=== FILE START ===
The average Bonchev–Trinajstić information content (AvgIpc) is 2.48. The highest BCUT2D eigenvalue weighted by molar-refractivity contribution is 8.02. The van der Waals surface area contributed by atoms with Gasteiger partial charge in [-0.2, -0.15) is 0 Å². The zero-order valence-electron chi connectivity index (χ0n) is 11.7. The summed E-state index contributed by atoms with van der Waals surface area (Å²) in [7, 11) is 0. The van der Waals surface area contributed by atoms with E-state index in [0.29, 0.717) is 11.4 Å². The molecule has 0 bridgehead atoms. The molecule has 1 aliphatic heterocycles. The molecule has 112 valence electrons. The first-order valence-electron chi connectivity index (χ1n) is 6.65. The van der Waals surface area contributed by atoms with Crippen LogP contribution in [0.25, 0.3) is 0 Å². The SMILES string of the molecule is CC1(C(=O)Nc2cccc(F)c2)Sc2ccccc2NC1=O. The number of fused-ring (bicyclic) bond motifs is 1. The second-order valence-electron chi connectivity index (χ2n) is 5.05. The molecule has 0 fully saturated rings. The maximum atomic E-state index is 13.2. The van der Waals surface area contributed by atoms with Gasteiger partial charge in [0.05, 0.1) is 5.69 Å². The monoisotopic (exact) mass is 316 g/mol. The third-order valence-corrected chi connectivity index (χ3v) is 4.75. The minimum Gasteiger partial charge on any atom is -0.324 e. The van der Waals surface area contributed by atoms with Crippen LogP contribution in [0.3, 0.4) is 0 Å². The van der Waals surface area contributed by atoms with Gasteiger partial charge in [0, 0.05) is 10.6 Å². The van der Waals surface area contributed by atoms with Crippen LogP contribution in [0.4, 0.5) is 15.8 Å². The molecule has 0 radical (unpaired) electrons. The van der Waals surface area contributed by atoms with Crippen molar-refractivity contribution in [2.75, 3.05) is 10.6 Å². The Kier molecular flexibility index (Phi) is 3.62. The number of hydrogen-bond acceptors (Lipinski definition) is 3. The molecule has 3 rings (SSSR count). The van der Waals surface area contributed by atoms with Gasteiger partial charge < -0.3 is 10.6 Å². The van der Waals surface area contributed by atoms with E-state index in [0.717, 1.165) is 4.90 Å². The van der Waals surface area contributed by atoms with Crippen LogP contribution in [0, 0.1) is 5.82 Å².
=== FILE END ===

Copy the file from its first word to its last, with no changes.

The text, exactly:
The average Bonchev–Trinajstić information content (AvgIpc) is 2.48. The highest BCUT2D eigenvalue weighted by molar-refractivity contribution is 8.02. The van der Waals surface area contributed by atoms with Gasteiger partial charge in [-0.2, -0.15) is 0 Å². The zero-order valence-electron chi connectivity index (χ0n) is 11.7. The summed E-state index contributed by atoms with van der Waals surface area (Å²) in [7, 11) is 0. The van der Waals surface area contributed by atoms with E-state index in [0.29, 0.717) is 11.4 Å². The molecule has 0 bridgehead atoms. The molecule has 1 aliphatic heterocycles. The molecule has 112 valence electrons. The first-order valence-electron chi connectivity index (χ1n) is 6.65. The van der Waals surface area contributed by atoms with Crippen LogP contribution in [0.25, 0.3) is 0 Å². The SMILES string of the molecule is CC1(C(=O)Nc2cccc(F)c2)Sc2ccccc2NC1=O. The number of fused-ring (bicyclic) bond motifs is 1. The second-order valence-electron chi connectivity index (χ2n) is 5.05. The molecule has 0 fully saturated rings. The maximum atomic E-state index is 13.2. The van der Waals surface area contributed by atoms with Gasteiger partial charge in [0.05, 0.1) is 5.69 Å². The monoisotopic (exact) mass is 316 g/mol. The third-order valence-corrected chi connectivity index (χ3v) is 4.75. The minimum Gasteiger partial charge on any atom is -0.324 e. The van der Waals surface area contributed by atoms with Crippen LogP contribution in [0.3, 0.4) is 0 Å². The van der Waals surface area contributed by atoms with Gasteiger partial charge in [0, 0.05) is 10.6 Å². The van der Waals surface area contributed by atoms with Crippen LogP contribution in [0.4, 0.5) is 15.8 Å². The molecule has 0 radical (unpaired) electrons. The van der Waals surface area contributed by atoms with Crippen molar-refractivity contribution in [2.75, 3.05) is 10.6 Å². The Kier molecular flexibility index (Phi) is 3.62. The number of hydrogen-bond acceptors (Lipinski definition) is 3. The molecule has 3 rings (SSSR count). The van der Waals surface area contributed by atoms with Gasteiger partial charge < -0.3 is 10.6 Å². The van der Waals surface area contributed by atoms with E-state index in [0.717, 1.165) is 4.90 Å². The van der Waals surface area contributed by atoms with Crippen LogP contribution in [0, 0.1) is 5.82 Å².